Tomorrow’s health reform summit is meant to be a bipartisan effort to bring together all the ideas out there about health reform and try to come to some kind of solution. President Obama has been talking the summit up for some time, and gives the impression that it’s going to be the turning point in the debate.
But will it? The American public certainly doesn’t think so. According to a poll on USAtoday.com, 77 percent of adults said their “best guess” is that Republicans and Democrats will not come to an agreement during the meeting at the Blair House. And if the political atmosphere in Washington D.C. is any indication, that 77 percent of Americans is absolutely correct.
For weeks now, Democrats have been threatening to use reconciliation to bypass the Republican filibuster and pass the legislation with only 51 votes instead of the usual 60 necessary. Republicans are understandably outraged at the proposition, calling it “a last-ditch sleight of hand” and claiming that Democrats may not be able to muster support for even a simple majority anymore. Meanwhile, Obama has released his own plan for health reform, which bridges the differences between the House and Senate plans and includes provisions for a national insurance marketplace.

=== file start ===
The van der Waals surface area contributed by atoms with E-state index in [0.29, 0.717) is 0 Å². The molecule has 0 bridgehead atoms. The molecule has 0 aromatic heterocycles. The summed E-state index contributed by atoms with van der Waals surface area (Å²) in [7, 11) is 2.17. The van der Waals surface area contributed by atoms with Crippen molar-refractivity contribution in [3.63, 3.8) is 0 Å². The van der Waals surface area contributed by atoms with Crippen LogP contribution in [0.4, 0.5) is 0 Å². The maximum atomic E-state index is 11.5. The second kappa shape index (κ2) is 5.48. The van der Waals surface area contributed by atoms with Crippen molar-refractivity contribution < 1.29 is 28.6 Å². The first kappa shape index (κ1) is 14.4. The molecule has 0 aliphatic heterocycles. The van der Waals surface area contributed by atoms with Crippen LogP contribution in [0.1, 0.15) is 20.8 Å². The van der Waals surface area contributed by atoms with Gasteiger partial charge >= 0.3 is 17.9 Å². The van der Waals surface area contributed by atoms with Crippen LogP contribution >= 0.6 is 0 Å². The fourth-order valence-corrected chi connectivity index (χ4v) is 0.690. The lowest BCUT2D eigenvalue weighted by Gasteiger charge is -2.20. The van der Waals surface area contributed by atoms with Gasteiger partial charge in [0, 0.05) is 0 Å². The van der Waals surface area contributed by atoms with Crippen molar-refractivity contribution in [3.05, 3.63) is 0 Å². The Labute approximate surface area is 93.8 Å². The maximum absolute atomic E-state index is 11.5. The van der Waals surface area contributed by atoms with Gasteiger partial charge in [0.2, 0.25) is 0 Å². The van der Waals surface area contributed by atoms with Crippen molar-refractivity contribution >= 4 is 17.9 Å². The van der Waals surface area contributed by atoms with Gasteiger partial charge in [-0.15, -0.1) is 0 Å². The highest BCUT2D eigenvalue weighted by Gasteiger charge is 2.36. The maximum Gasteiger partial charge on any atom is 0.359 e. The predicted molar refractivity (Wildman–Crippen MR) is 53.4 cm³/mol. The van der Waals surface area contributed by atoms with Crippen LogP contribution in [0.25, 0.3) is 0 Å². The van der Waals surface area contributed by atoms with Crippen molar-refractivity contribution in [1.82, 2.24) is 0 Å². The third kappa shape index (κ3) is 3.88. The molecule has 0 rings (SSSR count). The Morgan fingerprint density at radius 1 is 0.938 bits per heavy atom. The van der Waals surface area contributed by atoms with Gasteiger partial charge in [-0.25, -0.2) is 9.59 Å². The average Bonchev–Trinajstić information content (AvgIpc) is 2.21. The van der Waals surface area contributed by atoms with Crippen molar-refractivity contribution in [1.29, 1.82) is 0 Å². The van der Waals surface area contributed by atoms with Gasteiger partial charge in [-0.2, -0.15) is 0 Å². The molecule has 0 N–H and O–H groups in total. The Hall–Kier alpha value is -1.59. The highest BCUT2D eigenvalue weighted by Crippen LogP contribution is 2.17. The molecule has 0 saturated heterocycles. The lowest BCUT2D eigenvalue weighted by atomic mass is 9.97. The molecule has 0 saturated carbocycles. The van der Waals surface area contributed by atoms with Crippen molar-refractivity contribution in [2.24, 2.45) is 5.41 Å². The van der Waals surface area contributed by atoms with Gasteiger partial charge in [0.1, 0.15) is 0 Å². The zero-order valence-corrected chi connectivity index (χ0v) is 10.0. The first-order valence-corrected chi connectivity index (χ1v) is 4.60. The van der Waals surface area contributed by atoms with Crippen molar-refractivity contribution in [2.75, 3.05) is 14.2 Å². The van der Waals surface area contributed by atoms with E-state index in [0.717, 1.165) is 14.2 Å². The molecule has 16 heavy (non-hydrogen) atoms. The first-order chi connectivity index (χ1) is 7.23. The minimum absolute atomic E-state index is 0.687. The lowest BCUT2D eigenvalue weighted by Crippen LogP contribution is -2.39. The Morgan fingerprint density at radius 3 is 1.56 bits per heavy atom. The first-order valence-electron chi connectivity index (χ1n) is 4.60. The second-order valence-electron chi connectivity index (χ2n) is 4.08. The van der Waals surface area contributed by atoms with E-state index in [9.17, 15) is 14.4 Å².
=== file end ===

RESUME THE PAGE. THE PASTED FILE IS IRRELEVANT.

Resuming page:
So it seems that the government is still quite divided on the issue. Will a one-day discussion be enough to bring them together? Will it simply drive them even further apart? Or will it bring everyone right back where they started from? After more than a year of debate on the issue, it seems seriously doubtful that all of the problems will be solved in one day. Rather, the summit seems like it will serve as an airing of grievances, a chance for key Congress members to get all of their gripes off their minds, yet again, and to hash out their differences – something they’ve been doing to the press for many months now.
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Heather Trese is the associate editor of the Agent's Sales Journal.